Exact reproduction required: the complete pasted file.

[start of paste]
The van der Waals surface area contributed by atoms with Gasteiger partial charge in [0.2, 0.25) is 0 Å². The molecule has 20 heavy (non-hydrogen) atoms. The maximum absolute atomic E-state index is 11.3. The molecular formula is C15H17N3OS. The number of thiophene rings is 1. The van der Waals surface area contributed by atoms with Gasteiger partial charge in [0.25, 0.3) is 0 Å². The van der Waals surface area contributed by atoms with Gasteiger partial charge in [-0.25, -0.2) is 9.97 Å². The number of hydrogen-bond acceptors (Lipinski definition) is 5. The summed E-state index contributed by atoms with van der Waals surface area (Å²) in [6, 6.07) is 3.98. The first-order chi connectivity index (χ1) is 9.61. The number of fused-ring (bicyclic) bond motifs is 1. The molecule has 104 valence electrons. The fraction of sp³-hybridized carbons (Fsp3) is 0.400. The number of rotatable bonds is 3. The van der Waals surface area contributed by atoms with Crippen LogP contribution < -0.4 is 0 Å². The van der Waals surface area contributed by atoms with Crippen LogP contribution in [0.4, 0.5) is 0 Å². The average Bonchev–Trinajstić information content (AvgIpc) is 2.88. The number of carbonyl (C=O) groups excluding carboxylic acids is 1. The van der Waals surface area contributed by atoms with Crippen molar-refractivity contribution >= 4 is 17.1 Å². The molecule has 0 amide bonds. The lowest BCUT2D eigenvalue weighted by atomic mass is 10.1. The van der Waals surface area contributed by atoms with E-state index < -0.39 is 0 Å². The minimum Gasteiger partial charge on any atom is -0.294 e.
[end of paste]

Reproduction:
The van der Waals surface area contributed by atoms with Gasteiger partial charge in [0.2, 0.25) is 0 Å². The molecule has 20 heavy (non-hydrogen) atoms. The maximum absolute atomic E-state index is 11.3. The molecular formula is C15H17N3OS. The number of thiophene rings is 1. The van der Waals surface area contributed by atoms with Gasteiger partial charge in [0.25, 0.3) is 0 Å². The van der Waals surface area contributed by atoms with Gasteiger partial charge in [-0.25, -0.2) is 9.97 Å². The number of hydrogen-bond acceptors (Lipinski definition) is 5. The summed E-state index contributed by atoms with van der Waals surface area (Å²) in [6, 6.07) is 3.98. The first-order chi connectivity index (χ1) is 9.61. The number of fused-ring (bicyclic) bond motifs is 1. The molecule has 104 valence electrons. The fraction of sp³-hybridized carbons (Fsp3) is 0.400. The number of rotatable bonds is 3. The van der Waals surface area contributed by atoms with Crippen LogP contribution < -0.4 is 0 Å². The van der Waals surface area contributed by atoms with Crippen LogP contribution in [0.4, 0.5) is 0 Å². The average Bonchev–Trinajstić information content (AvgIpc) is 2.88. The number of carbonyl (C=O) groups excluding carboxylic acids is 1. The van der Waals surface area contributed by atoms with Crippen molar-refractivity contribution >= 4 is 17.1 Å². The molecule has 0 amide bonds. The lowest BCUT2D eigenvalue weighted by atomic mass is 10.1. The van der Waals surface area contributed by atoms with E-state index < -0.39 is 0 Å². The minimum Gasteiger partial charge on any atom is -0.294 e.